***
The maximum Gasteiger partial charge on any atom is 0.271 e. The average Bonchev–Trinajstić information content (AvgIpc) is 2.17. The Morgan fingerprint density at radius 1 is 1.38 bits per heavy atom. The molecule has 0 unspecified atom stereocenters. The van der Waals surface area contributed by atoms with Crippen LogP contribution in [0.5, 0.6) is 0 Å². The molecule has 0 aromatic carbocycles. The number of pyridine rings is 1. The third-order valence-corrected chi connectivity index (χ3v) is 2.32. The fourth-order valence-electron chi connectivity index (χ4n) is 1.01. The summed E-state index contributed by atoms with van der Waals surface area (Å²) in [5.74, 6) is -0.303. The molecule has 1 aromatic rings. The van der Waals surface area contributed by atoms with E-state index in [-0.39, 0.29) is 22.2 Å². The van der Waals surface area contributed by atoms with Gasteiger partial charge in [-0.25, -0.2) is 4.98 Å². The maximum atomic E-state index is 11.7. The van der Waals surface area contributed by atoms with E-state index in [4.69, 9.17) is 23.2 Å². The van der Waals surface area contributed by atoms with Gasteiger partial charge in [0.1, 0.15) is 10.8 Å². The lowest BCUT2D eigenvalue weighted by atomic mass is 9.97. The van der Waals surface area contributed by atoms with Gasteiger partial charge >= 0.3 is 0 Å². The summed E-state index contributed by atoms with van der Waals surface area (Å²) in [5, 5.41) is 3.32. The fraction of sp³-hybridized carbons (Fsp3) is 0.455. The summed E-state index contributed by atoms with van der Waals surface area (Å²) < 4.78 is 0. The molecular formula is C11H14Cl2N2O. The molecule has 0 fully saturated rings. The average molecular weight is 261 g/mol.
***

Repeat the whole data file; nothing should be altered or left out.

The maximum Gasteiger partial charge on any atom is 0.271 e. The average Bonchev–Trinajstić information content (AvgIpc) is 2.17. The Morgan fingerprint density at radius 1 is 1.38 bits per heavy atom. The molecule has 0 unspecified atom stereocenters. The van der Waals surface area contributed by atoms with Crippen LogP contribution in [0.5, 0.6) is 0 Å². The molecule has 0 aromatic carbocycles. The number of pyridine rings is 1. The third-order valence-corrected chi connectivity index (χ3v) is 2.32. The fourth-order valence-electron chi connectivity index (χ4n) is 1.01. The summed E-state index contributed by atoms with van der Waals surface area (Å²) in [5.74, 6) is -0.303. The molecule has 1 aromatic rings. The van der Waals surface area contributed by atoms with E-state index in [-0.39, 0.29) is 22.2 Å². The van der Waals surface area contributed by atoms with Gasteiger partial charge in [-0.25, -0.2) is 4.98 Å². The maximum atomic E-state index is 11.7. The van der Waals surface area contributed by atoms with E-state index in [4.69, 9.17) is 23.2 Å². The van der Waals surface area contributed by atoms with Gasteiger partial charge in [0.1, 0.15) is 10.8 Å². The lowest BCUT2D eigenvalue weighted by atomic mass is 9.97. The van der Waals surface area contributed by atoms with Gasteiger partial charge >= 0.3 is 0 Å². The summed E-state index contributed by atoms with van der Waals surface area (Å²) in [5, 5.41) is 3.32. The fraction of sp³-hybridized carbons (Fsp3) is 0.455. The summed E-state index contributed by atoms with van der Waals surface area (Å²) < 4.78 is 0. The molecular formula is C11H14Cl2N2O. The molecule has 0 fully saturated rings. The average molecular weight is 261 g/mol.